Mold Wars — The Bureaucracy Strikes Out

Not Actual Size

Not Actual Size

Did anyone else almost spit out their coffee this morning upon reading that some families moved out of mold-tainted mobile homes will now get squeezed into smaller “park” trailers? Unbelieveable. We’re moving into fiasco territory, folks.

After Lt. Gov. Patty Judge directed FEMA to immediately remove 232 mold-bearing mobile homes, I thought it was an overreaction that would needlessly disrupt lives. Then, after Judge and FEMA explained their decision to us this week, I revised my assessment and assumed the issue was settled. But this morning, I’m back in the overreaction camp.

It’s a simple threat vs. consequences equation, in my view.

The health threat from some mold stains in an external water heater compartment is real, but, by all accounts, minor. And I just don’t buy the notion that health threat outweighs the consequences of moving displaced families yet again, and now making some of them live in Hot Wheels trailers.

Indiana chose remediation, a.k.a cleaning, rather than evacuation for its moldy trailers. So why did Iowa go overboard? It’s starting to look like the wrong call.

I mean, if kids in an Iowa public school get influenza, the state doesn’t close the school and evacuate students to another facility. The flu can be a serious illness, but the state doesn’t overreact. It gives the power to parents to decide whether or not they want to keep kids home.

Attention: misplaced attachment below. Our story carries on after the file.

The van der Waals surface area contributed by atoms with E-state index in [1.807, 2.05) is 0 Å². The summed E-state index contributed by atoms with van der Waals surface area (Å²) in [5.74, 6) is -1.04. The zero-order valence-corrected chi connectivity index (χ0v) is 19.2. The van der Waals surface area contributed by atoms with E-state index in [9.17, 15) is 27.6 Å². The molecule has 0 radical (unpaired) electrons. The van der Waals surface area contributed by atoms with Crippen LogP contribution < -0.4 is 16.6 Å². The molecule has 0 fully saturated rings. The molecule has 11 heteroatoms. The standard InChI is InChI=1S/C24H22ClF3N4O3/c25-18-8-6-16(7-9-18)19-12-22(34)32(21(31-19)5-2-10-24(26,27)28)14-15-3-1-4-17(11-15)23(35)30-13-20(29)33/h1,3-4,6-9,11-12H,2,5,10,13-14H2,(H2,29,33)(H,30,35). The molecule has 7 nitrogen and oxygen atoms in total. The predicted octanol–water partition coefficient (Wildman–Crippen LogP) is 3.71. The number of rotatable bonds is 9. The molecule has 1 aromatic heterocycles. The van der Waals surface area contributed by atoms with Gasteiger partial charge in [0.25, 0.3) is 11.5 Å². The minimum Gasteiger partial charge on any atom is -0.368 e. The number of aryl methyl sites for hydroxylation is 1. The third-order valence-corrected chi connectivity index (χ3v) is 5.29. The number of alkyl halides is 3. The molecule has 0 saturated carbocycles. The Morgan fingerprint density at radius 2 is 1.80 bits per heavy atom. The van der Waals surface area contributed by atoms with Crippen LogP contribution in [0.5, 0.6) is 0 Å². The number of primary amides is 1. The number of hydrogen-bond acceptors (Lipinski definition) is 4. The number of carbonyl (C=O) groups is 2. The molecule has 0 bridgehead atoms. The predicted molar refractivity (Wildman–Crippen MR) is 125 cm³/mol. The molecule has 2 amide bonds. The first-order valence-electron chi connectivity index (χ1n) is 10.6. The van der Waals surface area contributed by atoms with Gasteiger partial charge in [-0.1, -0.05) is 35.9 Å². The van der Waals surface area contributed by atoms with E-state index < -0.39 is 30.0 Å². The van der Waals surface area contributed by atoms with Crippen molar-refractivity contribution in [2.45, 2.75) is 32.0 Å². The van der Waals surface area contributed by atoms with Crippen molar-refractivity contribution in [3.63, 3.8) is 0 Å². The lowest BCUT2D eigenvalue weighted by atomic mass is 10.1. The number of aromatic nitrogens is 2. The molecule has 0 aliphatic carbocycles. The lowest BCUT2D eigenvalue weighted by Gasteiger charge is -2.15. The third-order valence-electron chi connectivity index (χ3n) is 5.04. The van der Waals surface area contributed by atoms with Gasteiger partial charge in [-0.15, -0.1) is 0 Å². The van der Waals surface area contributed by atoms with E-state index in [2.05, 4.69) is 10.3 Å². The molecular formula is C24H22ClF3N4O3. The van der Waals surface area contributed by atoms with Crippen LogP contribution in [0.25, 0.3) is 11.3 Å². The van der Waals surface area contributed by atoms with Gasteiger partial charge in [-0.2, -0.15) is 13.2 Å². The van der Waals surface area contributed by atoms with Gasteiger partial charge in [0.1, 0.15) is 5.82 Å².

Why is this mobile home mess any different? The families should have had the final call.

Frankly, I’m spooked. This morning, I pulled a bag of hot dog buns out of our bread drawer, only to find abundant mold. No word on whether the Lt. Gov. will make us live in the back yard.



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5 responses to “Mold Wars — The Bureaucracy Strikes Out

  1. Deb V

    Moldy hot dog buns in your kitchen !?!?

    Get out now!

    The whole thing is asinine. Sorry, but there’s just no other word for it.

  2. Robert Caskey

    Instead of just bashing “bureaucracy” did you think of contacting anyone in Indiana this week to check on the outcome of their remediation decision. Strange, whenever the gov’t. does something you like, its all great, otherwise, its “bureaucracy”. But of course facts are often inconvenient and you might have to pick up the phone to verify your statements. Ah, what the heck, just rail against bureaucracy.

  3. tdorman

    FEMA in Indiana has not returned our phone calls seeking info.

  4. Rob

    I have never understood why we ship in several hundred mobile homes from out-of-state (AR) for millions of dollars. Surely, we already have many already available within this great state of ours that can be purchased for significantly less $$$. Besides, similar models of these homes are already being used and lived in by many others without any of the problems shown by these transplanted homes.

  5. Betty

    I disagree! The mold was identified as black mold and that type IS dangerous. Besides, news reports say FEMA knew about this before, as early as 2007. And in the older cases the mold spread to the other parts of the mobile homes. Shame on FEMA for not inspecting.

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